They are encouraged to be creative, and adults show enthusiasm as they join role-play scenarios created by children. This enhances children's imagination and freedom of expression.Children are incredibly independent throughout the day.

All ages of children serve themselves and tidy up after themselves. Older children confidently have self-help skills mastered, and adults build on these strengths by giving out responsibilities. Adults teach children essential skills for later life, such as democracy.

Children use voting stations with scales and stones to make choices. This helps teach children about respect and living in modern Britain.Adults place a strong emphasis on embedding gross motor skills.

All children are physically active, participating in large- and small-scale movements. Outdoors, children play cooperatively, use pedal bikes and navigate the space as they run. Adults use their expertise to purposely plan activities to support the development of large and small muscles.

This sets children up for excellent progress in physical development and early writing abilities.Parents are extremely happy with the nursery and consistently comment on the fantastic support they receive from staff. Parents agree that their children thrive at the nursery and are extremely well-prepared for school.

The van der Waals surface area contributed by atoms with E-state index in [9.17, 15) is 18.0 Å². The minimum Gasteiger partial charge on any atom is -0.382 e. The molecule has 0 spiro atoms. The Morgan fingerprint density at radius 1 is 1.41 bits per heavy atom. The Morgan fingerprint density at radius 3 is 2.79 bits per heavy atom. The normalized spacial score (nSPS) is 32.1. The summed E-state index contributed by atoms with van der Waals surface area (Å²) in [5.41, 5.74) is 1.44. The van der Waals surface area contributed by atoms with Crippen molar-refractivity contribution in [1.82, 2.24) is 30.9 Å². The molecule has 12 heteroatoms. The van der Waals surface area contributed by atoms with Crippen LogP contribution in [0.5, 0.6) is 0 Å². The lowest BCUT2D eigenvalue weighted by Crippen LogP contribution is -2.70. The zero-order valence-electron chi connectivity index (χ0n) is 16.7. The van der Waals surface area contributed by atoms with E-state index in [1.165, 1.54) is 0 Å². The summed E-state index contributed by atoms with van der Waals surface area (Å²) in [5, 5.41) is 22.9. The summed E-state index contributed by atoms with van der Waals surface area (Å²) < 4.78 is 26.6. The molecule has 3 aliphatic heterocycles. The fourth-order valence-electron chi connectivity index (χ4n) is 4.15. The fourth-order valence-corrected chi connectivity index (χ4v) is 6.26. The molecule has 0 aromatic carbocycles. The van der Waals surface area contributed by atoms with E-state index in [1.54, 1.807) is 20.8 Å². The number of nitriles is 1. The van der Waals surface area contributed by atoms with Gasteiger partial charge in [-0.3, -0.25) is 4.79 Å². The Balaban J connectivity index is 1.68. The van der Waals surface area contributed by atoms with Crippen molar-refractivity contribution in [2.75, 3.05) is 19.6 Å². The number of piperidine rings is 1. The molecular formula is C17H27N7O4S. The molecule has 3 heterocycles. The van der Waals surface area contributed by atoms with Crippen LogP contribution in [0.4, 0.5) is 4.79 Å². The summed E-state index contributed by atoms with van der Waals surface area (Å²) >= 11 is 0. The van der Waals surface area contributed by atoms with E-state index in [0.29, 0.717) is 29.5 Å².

Parents receive an abundance of information through an app, including how to continue to support development at home. Staff use information shared by parents to build on the topics and interests of the children. They invite parents into the nursery to share their knowledge and skills and to celebrate cultural events.

This supports children to learn about diversity within families.Leadership is exceptionally strong. Leaders provide robust and regular opportunities for professional development.

They use supervision and targets to ensure that support has a direct impact on teaching quality. Leaders ensure that staff consistently use early identification for children with SEND, immediately putting support in place and working closely with local authority professionals. This ensures these children make excellent progress.

Leaders are highly reflective and are dedicated to evaluating the effectiveness of the nursery.


The arrangements for safeguarding are effective.Leaders and staff have a strong understanding of their safeguarding responsibilities.

All staff attend regular training to ensure their knowledge is up to date. They confidently discuss reporting and whistle-blowing procedures for any concerns about a child or adult. Staff ensure the environment is safe for children and encourage children to gain an awareness of their own safety.

Leaders keep abreast of issues in the local area by maintaining excellent links within the community. They share information with parents about internet safety and have robust recruitment procedures. Leaders have excellent methods for checking the ongoing suitability of staff, and they ensure that all staff keep their first-aid certificates up to date.